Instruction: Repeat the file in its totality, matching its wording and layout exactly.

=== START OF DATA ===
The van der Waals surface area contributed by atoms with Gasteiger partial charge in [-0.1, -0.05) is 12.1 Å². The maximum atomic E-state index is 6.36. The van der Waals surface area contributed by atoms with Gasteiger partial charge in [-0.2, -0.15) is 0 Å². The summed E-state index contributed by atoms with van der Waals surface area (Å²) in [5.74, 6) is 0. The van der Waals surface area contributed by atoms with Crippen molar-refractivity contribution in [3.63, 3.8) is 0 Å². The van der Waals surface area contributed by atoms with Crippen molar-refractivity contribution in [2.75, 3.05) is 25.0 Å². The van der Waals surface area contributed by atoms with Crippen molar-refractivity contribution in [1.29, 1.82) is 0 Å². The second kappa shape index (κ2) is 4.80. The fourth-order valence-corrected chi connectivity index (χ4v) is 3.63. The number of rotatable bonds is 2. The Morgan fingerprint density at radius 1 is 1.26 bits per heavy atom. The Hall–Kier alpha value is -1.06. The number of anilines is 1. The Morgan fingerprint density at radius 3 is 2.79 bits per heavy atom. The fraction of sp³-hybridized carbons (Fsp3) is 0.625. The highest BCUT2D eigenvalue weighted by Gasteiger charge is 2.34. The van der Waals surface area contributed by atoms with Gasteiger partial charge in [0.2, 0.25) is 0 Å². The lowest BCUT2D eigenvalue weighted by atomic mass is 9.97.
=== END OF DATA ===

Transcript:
The van der Waals surface area contributed by atoms with Gasteiger partial charge in [-0.1, -0.05) is 12.1 Å². The maximum atomic E-state index is 6.36. The van der Waals surface area contributed by atoms with Gasteiger partial charge in [-0.2, -0.15) is 0 Å². The summed E-state index contributed by atoms with van der Waals surface area (Å²) in [5.74, 6) is 0. The van der Waals surface area contributed by atoms with Crippen molar-refractivity contribution in [3.63, 3.8) is 0 Å². The van der Waals surface area contributed by atoms with Crippen molar-refractivity contribution in [2.75, 3.05) is 25.0 Å². The van der Waals surface area contributed by atoms with Crippen molar-refractivity contribution in [1.29, 1.82) is 0 Å². The second kappa shape index (κ2) is 4.80. The fourth-order valence-corrected chi connectivity index (χ4v) is 3.63. The number of rotatable bonds is 2. The Morgan fingerprint density at radius 1 is 1.26 bits per heavy atom. The Hall–Kier alpha value is -1.06. The number of anilines is 1. The Morgan fingerprint density at radius 3 is 2.79 bits per heavy atom. The fraction of sp³-hybridized carbons (Fsp3) is 0.625. The highest BCUT2D eigenvalue weighted by Gasteiger charge is 2.34. The van der Waals surface area contributed by atoms with Gasteiger partial charge in [0.2, 0.25) is 0 Å². The lowest BCUT2D eigenvalue weighted by atomic mass is 9.97.